Q. I have completed two years of teaching and have contributed to the teachers' pension scheme. I hold Canadian citizenship as well as British and intend to move to Ontario within the next five years. Will I be able to transfer my pension? Would additional contributions be beneficial to me?
A. I cannot give you a positive answer - you must contact the Teachers' Pensions Agency in Darlington. The transfer of pensions is allowed in some circumstances, but the attitude of the relevant agency in Ontario would have to be established.
The question of additional contributions is probably not relevant to the transfer question. If you can, you will transfer the accrued value of your pension at the level it has reached. If you are thinking of moving soon, however, it may not make sense to make additional contributions to buy in added years, unless you are doing so by investing a lump sum. The more usual scheme for serving teachers is by making contributions over a fixed period - for example, 10 years.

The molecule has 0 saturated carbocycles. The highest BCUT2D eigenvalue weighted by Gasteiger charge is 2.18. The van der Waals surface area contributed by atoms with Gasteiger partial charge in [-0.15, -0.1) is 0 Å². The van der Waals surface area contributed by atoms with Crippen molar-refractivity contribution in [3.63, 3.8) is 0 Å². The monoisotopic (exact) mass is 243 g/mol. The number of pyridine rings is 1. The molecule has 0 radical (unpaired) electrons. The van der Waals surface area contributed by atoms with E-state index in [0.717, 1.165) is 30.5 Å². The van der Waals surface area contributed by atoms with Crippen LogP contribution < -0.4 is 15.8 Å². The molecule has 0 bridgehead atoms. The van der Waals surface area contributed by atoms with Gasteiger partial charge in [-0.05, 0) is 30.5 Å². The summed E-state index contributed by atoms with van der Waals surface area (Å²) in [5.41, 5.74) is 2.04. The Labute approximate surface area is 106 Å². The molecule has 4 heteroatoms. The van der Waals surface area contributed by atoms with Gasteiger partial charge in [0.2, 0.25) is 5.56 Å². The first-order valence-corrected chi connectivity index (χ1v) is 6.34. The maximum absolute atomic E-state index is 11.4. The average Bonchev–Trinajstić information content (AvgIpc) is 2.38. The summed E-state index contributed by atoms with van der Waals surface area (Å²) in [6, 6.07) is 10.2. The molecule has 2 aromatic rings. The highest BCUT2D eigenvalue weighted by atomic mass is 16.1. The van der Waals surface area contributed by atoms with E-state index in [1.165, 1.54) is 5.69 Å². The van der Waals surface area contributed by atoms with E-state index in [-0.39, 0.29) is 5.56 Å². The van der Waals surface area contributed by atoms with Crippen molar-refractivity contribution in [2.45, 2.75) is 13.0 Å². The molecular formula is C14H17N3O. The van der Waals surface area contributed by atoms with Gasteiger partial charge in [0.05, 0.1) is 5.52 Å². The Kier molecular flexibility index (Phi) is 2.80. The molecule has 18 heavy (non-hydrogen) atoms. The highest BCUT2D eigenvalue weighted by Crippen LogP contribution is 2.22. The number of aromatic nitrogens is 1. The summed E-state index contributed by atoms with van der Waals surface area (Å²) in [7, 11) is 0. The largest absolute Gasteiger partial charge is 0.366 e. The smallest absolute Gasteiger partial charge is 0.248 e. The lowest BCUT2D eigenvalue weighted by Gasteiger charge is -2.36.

If you belong to a teachers' union, I am sure that they will be able to offer you expert advice to supplement the information you receive from the official bodies.
Q. Is a school obliged to disclose known medical conditions of students on UCAS applications?
A. UCAS guidance suggests that it may be helpful if relevant information about health or personal circumstances is included. The purpose, as I understand it, is to allow schools and colleges to offer special pleading on behalf of candidates, rather than to disclose what would be confidential information. They are under no obligation either to disclose or not to disclose particular matters.
For example, it would be helpful to write that Fiona's marks in her first two A-level modules were lower than expected because she spent several weeks in hospital following a skiing accident, or that William's achievements were all the more remarkable in the light of his poor eyesight. Similarly, bereavements or other personal experiences which might affect exam or interview performance might be mentioned.
Your question underlines the importance of adopting a process in the preparation of UCAS references which fully involves the students so that, while they may not necessarily see the actual document, they are fully aware of what it contains. References to health and other matters would form a natural part of such discussions.
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